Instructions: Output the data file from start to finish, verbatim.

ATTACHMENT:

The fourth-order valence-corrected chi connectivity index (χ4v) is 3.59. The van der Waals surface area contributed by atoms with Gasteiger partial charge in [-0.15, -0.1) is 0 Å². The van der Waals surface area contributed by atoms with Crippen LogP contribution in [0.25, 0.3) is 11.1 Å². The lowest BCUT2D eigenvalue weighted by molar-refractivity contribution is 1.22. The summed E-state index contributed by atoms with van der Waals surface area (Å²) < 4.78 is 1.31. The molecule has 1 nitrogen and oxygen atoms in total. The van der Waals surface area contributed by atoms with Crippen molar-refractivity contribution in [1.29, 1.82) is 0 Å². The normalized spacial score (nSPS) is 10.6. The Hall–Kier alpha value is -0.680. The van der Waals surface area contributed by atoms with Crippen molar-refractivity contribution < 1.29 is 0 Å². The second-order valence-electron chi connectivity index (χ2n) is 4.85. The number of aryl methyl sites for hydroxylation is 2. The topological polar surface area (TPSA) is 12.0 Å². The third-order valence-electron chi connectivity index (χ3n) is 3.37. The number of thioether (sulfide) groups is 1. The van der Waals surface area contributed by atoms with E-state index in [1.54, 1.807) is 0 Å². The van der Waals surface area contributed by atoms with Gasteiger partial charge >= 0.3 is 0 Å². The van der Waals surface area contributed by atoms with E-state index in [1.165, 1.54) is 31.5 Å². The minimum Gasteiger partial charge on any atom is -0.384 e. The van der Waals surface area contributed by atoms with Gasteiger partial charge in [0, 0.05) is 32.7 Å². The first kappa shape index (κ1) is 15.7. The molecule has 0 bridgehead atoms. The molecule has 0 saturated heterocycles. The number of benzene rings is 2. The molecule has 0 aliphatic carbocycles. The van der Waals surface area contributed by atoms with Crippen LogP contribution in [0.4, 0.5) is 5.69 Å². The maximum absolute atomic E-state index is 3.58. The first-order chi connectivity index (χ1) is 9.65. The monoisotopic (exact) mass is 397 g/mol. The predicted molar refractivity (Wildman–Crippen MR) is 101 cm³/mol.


The fourth-order valence-corrected chi connectivity index (χ4v) is 3.59. The van der Waals surface area contributed by atoms with Gasteiger partial charge in [-0.15, -0.1) is 0 Å². The van der Waals surface area contributed by atoms with Crippen LogP contribution in [0.25, 0.3) is 11.1 Å². The lowest BCUT2D eigenvalue weighted by molar-refractivity contribution is 1.22. The summed E-state index contributed by atoms with van der Waals surface area (Å²) < 4.78 is 1.31. The molecule has 1 nitrogen and oxygen atoms in total. The van der Waals surface area contributed by atoms with Crippen molar-refractivity contribution in [1.29, 1.82) is 0 Å². The normalized spacial score (nSPS) is 10.6. The Hall–Kier alpha value is -0.680. The van der Waals surface area contributed by atoms with Crippen molar-refractivity contribution < 1.29 is 0 Å². The second-order valence-electron chi connectivity index (χ2n) is 4.85. The number of aryl methyl sites for hydroxylation is 2. The topological polar surface area (TPSA) is 12.0 Å². The third-order valence-electron chi connectivity index (χ3n) is 3.37. The number of thioether (sulfide) groups is 1. The van der Waals surface area contributed by atoms with E-state index in [1.54, 1.807) is 0 Å². The van der Waals surface area contributed by atoms with Gasteiger partial charge >= 0.3 is 0 Å². The van der Waals surface area contributed by atoms with E-state index in [1.165, 1.54) is 31.5 Å². The minimum Gasteiger partial charge on any atom is -0.384 e. The van der Waals surface area contributed by atoms with Gasteiger partial charge in [0, 0.05) is 32.7 Å². The first kappa shape index (κ1) is 15.7. The molecule has 0 bridgehead atoms. The molecule has 0 saturated heterocycles. The number of benzene rings is 2. The molecule has 0 aliphatic carbocycles. The van der Waals surface area contributed by atoms with Crippen LogP contribution in [0.4, 0.5) is 5.69 Å². The maximum absolute atomic E-state index is 3.58. The first-order chi connectivity index (χ1) is 9.65. The monoisotopic (exact) mass is 397 g/mol. The predicted molar refractivity (Wildman–Crippen MR) is 101 cm³/mol.